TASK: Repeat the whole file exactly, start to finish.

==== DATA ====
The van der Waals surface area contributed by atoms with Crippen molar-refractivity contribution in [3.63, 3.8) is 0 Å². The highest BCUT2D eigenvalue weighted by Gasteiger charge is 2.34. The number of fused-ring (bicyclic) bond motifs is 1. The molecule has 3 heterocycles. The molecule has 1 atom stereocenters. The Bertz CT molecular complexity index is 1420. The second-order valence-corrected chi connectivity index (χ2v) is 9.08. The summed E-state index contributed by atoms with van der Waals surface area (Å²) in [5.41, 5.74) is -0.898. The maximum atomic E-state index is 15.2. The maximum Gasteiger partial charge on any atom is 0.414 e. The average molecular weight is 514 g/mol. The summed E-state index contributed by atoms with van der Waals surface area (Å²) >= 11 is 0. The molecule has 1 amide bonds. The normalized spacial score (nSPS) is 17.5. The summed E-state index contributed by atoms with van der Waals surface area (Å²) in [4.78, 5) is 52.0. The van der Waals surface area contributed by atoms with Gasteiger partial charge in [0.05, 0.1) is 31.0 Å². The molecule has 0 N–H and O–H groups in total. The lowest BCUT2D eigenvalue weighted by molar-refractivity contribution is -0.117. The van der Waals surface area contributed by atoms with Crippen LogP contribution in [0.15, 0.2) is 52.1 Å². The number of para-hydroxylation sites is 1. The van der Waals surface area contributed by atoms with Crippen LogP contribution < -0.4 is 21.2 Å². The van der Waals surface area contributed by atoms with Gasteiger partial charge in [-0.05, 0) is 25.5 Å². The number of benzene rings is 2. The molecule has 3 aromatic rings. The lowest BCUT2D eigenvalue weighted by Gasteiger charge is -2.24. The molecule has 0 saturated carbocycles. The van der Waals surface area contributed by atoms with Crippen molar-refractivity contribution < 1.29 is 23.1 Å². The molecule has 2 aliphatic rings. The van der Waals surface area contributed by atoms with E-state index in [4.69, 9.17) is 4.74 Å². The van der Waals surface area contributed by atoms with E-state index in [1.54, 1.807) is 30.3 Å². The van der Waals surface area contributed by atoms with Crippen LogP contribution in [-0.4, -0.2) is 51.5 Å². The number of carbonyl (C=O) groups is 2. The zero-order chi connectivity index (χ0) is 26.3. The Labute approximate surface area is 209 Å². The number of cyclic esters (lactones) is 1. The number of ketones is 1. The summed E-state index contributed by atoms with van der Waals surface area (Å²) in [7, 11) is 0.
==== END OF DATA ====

The van der Waals surface area contributed by atoms with Crippen molar-refractivity contribution in [3.63, 3.8) is 0 Å². The highest BCUT2D eigenvalue weighted by Gasteiger charge is 2.34. The number of fused-ring (bicyclic) bond motifs is 1. The molecule has 3 heterocycles. The molecule has 1 atom stereocenters. The Bertz CT molecular complexity index is 1420. The second-order valence-corrected chi connectivity index (χ2v) is 9.08. The summed E-state index contributed by atoms with van der Waals surface area (Å²) in [5.41, 5.74) is -0.898. The maximum atomic E-state index is 15.2. The maximum Gasteiger partial charge on any atom is 0.414 e. The average molecular weight is 514 g/mol. The summed E-state index contributed by atoms with van der Waals surface area (Å²) >= 11 is 0. The molecule has 1 amide bonds. The normalized spacial score (nSPS) is 17.5. The summed E-state index contributed by atoms with van der Waals surface area (Å²) in [4.78, 5) is 52.0. The van der Waals surface area contributed by atoms with Gasteiger partial charge in [0.05, 0.1) is 31.0 Å². The molecule has 0 N–H and O–H groups in total. The lowest BCUT2D eigenvalue weighted by molar-refractivity contribution is -0.117. The van der Waals surface area contributed by atoms with Crippen LogP contribution in [0.15, 0.2) is 52.1 Å². The number of para-hydroxylation sites is 1. The van der Waals surface area contributed by atoms with Crippen LogP contribution < -0.4 is 21.2 Å². The van der Waals surface area contributed by atoms with Gasteiger partial charge in [-0.05, 0) is 25.5 Å². The number of benzene rings is 2. The molecule has 3 aromatic rings. The lowest BCUT2D eigenvalue weighted by Gasteiger charge is -2.24. The molecule has 0 saturated carbocycles. The van der Waals surface area contributed by atoms with Crippen molar-refractivity contribution < 1.29 is 23.1 Å². The molecule has 2 aliphatic rings. The van der Waals surface area contributed by atoms with E-state index in [4.69, 9.17) is 4.74 Å². The van der Waals surface area contributed by atoms with E-state index in [1.54, 1.807) is 30.3 Å². The van der Waals surface area contributed by atoms with Crippen LogP contribution in [-0.4, -0.2) is 51.5 Å². The number of carbonyl (C=O) groups is 2. The zero-order chi connectivity index (χ0) is 26.3. The Labute approximate surface area is 209 Å². The number of cyclic esters (lactones) is 1. The number of ketones is 1. The summed E-state index contributed by atoms with van der Waals surface area (Å²) in [7, 11) is 0.